But the Catalans were doing plenty of politics and in 2015 a rag-tag pro-independence coalition led by Carles Puigdemont took power by a slender margin in the Catalan parliament. Whereupon the rhetoric from both sides became more angry and the political climate more hostile.
Rajoy’s government and his supporters in the media have portrayed the mop-topped Puigdemont and his radical comrades as irresponsible and infantile but it has been hard to avoid the conclusion that, if so, the supposedly adult politicians in Madrid have descended to the same level. The education minister stoked the flames by stating the government’s intention to españolizar — Spanishify — Catalan children; the foreign minister did the same when he accused the Catalan government of “an uprising” and “a coup d’état”. Felipe González, a former socialist prime minister, trumped them both in an article in El País in which he compared the independence movement to “the German or Italian adventure” of the 1930s.
Things could have been so different, so easily, starting with the Popular Party restraining the vindictive impulse that drove it to overrule the autonomy statute through the courts. Even if it had not, the massive street protests two years later provided another opportunity. Had Rajoy possessed an ounce of statesmanship, he could have gone to Barcelona, made a conciliatory speech and offered dialogue with the less militant, more pliable Catalan government that was then in power. Applause would have rung out around the hall and the Puigdemont radicals would probably have been done for.
Had Rajoy an ounce of statesmanship, he could have gone to Barcelona in 2012, made a conciliatory speech and offered dialogue with the less militant Catalan government then in power
The dangerous showdown today between Spanish fanatics and Catalan romantics would never have happened if, along with the change in mood music, the upshot of talks had been the granting of a binding referendum such as the one Scotland was given three years ago. Catalans say of themselves that two emotions vie in their hearts, seny and rauxa: common sense and raging passion. They are by ancient Mediterranean tradition a trading nation. When they are not angry, as they are now, they are the most practical people on earth. A proper referendum held a couple of years ago would have yielded in all likelihood a substantial “no” to independence from Spain and, as happened in Quebec, the subject would have been put to bed for a generation at least.
Instead what we have is the cruel absurdity of the Madrid government acting towards the Catalans like a husband who hates his wife and mistreats her but refuses to let her contemplate leaving him, screaming “She’s mine!”.
What happens now? Puigdemont has said he will make a unilateral declaration of independence but his delay in doing so indicates an entirely realistic fear of more violent reprisals from Madrid, hence his stated desire for EU mediation, so far refused. Such a declaration would signify scarcely more in substance than the outcome of the unilateral “referendum”: it would be more political theatre. Catalonia is not a small Pacific island, sufficient unto itself. It is part of Spain and part of the European Union. A hard, overnight Catexit is simply not possible. Puigdemont is playing a high-risk game.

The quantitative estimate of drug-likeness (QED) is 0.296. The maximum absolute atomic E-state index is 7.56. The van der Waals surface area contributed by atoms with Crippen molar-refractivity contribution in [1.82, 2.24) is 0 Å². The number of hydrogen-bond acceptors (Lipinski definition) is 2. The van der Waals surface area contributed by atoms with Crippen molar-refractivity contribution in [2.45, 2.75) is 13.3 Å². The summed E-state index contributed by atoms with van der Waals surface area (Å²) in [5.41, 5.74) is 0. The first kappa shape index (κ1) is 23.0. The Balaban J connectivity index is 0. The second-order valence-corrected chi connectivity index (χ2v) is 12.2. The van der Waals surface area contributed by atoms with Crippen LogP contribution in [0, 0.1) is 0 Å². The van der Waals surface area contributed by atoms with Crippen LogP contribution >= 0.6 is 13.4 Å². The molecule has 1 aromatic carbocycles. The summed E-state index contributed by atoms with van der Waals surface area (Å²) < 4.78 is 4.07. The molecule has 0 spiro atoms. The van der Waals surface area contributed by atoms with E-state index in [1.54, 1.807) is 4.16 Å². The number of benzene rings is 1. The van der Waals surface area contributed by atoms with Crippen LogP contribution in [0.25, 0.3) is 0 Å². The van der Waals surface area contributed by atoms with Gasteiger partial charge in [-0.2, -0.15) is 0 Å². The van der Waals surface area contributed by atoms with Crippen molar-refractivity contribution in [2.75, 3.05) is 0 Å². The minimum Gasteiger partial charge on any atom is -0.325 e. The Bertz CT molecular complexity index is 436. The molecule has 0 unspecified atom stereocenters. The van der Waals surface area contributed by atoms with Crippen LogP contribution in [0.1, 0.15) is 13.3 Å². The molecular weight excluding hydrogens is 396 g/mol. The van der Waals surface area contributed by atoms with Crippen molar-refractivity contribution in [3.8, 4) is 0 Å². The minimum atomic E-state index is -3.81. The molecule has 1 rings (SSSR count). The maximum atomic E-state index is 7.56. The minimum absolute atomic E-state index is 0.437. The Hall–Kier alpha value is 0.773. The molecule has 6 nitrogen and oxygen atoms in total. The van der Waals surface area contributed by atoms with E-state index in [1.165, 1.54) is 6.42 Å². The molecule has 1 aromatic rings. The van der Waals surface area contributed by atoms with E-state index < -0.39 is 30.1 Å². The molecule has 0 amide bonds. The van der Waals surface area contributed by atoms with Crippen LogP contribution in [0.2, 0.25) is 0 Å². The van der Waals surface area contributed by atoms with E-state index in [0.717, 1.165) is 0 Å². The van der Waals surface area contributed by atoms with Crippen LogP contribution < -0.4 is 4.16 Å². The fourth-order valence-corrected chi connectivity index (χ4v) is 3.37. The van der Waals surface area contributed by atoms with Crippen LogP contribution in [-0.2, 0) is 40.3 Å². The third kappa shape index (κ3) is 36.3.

The Spanish government could see he is playing a game, if it chose to, and react proportionately: watch and wait a while and, acknowledging that the Catalan independence clamour has significant numbers behind it, accede to talks. The wife, in this scenario, could respond yet to some blandishments. Rajoy could do what he should have done five years ago and agree to a binding referendum. In the event of a victory for the “yes” vote, order — at least order of the type now found in Brexit Britain — would be restored. Madrid, having given its legal blessing to the referendum, would have to abide through gritted teeth by the result. In the event of a “no” victory, the problem would be solved.
Fat chance, though, as things stand. More likely is that ominous royal defence of the “constitutional order” by “the legitimate state powers”. Luis de Guindos, the economy minister, showed just how inflexible the Spanish government remains when he said in a television interview on Thursday that Catalan independence was “out of the question” because it was, first, “illegal” and, second, “irrational”: “Catalonia has always been part of Spain”.
A part of me still clings to the sliver of hope I felt before the king’s speech, that maybe the EU will intervene and knock sense into Spanish heads. But it is more likely that they will do so only after the cracking of more Catalan bones, by which time it may be too late. One death at the hands of the king’s police, one martyr for the Catalan cause, and anything could happen. Rajoy calls Puigdemont a traitor but if the conflict descends into widespread violence, and if Catalonia does eventually achieve independence, history may record that the bigger traitor was Rajoy.
John Carlin writes for the Spanish newspaper El País